Chris Grayling has slammed Epsom and St Helier University Hospitals NHS trust for releasing plans to investors to build housing on surplus hospital land.

Mr Grayling, MP for Epsom and Ewell, said he opposes plans to build 195 flats and 170 parking spaces on the extra hospital land.

Speaking to the Epsom Guardian, he said the Trust had broken a promise not to sell the surplus land.

“It has been a hot potato issue for a very long time," he said.

“18 months ago, the leadership gave me a written undertaking that they would not sell off the land.

“It’s now become clear that for the past twelve months they have been working to sell off the land."

The option to sell a fifth of the current hospital site was pitched as a means by which to help fund £20.5 million of repairs to the buildings.

Only two months ago, members of Epsom and Ewell Borough Council agreed to call on the Trust to halt its plans to sell the land, with councillor Barry Nash likening the plans to "selling the family silver".

Mr Grayling added that he thought it was the wrong time to sell the land and described it as a "very short term solution".

“There’s strong opposition to this from local community and what I am hearing from staff is that they really worry about saying anything," he added.

“I have spoken to staff in the hospital who are opposed to this.”

In a letter to residents, the Epsom MP continued: “The Trust claims that it needs the money to balance its books. But the Government has just announced a big increase in funding for the NHS in the next few years, and our local Trust is in fact in a better financial position than many others elsewhere”.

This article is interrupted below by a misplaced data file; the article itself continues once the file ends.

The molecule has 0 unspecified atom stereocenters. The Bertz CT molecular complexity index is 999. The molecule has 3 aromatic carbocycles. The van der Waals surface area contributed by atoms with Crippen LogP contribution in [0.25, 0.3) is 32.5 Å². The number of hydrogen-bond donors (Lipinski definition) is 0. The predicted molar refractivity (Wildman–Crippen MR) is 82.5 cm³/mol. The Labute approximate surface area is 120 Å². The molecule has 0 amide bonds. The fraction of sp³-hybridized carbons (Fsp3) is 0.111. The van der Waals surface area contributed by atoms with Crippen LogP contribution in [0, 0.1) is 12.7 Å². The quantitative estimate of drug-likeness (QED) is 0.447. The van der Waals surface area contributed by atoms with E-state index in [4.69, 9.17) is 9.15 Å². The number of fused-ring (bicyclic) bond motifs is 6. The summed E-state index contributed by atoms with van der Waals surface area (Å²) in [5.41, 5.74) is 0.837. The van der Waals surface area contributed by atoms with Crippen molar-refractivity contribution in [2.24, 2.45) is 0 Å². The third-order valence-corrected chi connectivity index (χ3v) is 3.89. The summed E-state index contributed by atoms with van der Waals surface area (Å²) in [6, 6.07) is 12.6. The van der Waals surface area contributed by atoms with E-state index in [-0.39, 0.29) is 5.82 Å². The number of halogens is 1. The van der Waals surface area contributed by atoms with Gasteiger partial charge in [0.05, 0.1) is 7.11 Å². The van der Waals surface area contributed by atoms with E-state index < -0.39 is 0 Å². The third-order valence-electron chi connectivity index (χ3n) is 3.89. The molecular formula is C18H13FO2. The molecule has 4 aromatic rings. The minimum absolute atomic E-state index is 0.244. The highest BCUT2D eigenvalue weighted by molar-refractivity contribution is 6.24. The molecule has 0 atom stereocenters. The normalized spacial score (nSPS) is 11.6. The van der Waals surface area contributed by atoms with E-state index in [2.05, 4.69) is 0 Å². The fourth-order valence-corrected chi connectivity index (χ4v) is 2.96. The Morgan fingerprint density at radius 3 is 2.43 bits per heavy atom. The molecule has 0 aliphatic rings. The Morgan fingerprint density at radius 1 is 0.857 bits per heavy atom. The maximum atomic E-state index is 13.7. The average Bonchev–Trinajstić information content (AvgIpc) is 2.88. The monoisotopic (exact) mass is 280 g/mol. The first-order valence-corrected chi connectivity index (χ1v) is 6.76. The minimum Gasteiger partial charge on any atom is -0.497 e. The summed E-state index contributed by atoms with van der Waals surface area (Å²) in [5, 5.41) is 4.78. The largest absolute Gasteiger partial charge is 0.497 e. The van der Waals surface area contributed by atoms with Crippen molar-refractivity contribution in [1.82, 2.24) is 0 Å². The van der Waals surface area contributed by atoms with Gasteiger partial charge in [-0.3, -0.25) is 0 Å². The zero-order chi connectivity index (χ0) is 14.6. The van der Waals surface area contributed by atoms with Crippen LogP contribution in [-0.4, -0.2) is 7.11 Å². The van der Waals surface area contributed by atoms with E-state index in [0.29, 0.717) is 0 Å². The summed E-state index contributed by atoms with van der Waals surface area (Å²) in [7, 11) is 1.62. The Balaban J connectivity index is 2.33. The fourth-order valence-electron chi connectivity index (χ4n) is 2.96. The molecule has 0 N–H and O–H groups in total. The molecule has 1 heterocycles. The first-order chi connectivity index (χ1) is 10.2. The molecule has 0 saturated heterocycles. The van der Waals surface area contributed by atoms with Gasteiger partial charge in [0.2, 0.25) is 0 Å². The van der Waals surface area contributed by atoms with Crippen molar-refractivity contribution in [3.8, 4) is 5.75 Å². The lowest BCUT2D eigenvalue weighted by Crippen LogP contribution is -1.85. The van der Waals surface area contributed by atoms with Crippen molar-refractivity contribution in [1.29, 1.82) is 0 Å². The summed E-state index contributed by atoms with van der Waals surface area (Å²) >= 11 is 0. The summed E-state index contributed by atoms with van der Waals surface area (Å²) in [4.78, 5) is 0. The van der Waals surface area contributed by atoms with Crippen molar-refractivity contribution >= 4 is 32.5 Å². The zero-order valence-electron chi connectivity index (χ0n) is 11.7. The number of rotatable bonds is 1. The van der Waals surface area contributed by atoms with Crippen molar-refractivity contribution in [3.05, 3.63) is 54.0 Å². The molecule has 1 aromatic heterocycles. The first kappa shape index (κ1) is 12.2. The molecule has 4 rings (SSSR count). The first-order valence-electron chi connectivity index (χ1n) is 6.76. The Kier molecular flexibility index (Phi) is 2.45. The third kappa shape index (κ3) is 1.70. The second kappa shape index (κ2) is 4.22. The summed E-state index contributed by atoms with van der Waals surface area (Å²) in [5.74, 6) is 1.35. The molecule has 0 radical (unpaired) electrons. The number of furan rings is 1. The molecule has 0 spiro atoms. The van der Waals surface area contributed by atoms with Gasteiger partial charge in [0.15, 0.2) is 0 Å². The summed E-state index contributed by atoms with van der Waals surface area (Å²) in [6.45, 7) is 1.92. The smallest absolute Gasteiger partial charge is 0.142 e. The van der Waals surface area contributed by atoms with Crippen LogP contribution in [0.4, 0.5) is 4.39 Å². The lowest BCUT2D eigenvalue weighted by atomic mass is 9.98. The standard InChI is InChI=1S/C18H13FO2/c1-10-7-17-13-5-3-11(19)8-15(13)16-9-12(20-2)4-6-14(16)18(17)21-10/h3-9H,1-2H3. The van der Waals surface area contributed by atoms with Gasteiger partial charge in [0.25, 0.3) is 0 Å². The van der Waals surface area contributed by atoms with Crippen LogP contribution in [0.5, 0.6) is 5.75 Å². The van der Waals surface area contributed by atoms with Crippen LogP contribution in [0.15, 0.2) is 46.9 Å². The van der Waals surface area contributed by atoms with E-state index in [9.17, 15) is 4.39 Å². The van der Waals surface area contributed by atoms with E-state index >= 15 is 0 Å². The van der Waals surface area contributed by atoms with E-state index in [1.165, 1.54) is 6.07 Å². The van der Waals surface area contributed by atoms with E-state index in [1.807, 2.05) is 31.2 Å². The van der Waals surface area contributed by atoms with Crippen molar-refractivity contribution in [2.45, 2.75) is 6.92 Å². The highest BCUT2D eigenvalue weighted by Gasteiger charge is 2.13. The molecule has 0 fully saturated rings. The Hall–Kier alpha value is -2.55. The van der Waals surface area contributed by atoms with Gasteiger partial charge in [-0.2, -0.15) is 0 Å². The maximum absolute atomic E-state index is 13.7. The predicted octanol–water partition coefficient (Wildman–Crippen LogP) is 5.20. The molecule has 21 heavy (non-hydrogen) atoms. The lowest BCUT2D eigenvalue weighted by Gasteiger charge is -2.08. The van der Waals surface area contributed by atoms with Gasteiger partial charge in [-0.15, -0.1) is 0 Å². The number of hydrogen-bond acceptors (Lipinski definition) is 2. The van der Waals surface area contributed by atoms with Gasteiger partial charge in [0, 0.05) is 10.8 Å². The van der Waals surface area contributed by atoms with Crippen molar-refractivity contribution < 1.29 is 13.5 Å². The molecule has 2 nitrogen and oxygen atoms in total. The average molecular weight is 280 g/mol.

“It is certainly true that money needs to be spent on improving Epsom, and the Trust claims that the proceeds of the sale will help do that.

“But with extra money on the way, and no firm decisions about the future, the danger is that a sale will take place, will remove options for the future, and cannot be reversed if it proves to be wrong.”

A public meeting of the Trust's board is due to be held in conference room one at Epsom Hospital on Friday (August 10) at 9.30am.

Epsom and St Helier University Hospitals NHS trust did not initially respond to a request for comment from Epsom Guardian.

However, after publishing, the NHS Trust issued a statement on behalf of its chief executive.

Chief executive Daniel Elkeles said: “To ensure we are making the most of our estate and assets, we have looked at what land we have but don’t use, and the areas within our grounds that we will never need.

“We have identified some parts of the Epsom site, containing the derelict York House and old accommodation block, as surplus to our current and future needs. If a new acute facility is to be located on the Epsom site we will still have enough land to build it after the sale of this land. It is therefore suitable to sell, and this plan was approved by our Trust Board in April.”

“As lots of local people are aware, because of our ageing buildings and the way our services are currently configured, Epsom and St Helier cannot continue as we are forever. To secure a long term future that is clinically and financially sustainable, we need to build a state-of-the-art, brand new facility (on one of our existing hospital sites) where our sickest patients will be cared for.

“Before any decisions are made, there would be a public consultation so that local people can have their say about where they think this new facility should be built. Importantly, we have ensured that we have enough space remaining at each of our three hospital sites to build a new acute facility. Following public consultation, if Epsom were chosen as the site of our new acute facility, the new building would be placed at the front of the site.

“A development of that size will of course take some years to complete, and in the meantime we cannot stand still. We have to sort out the many, many issues we have with our existing buildings.”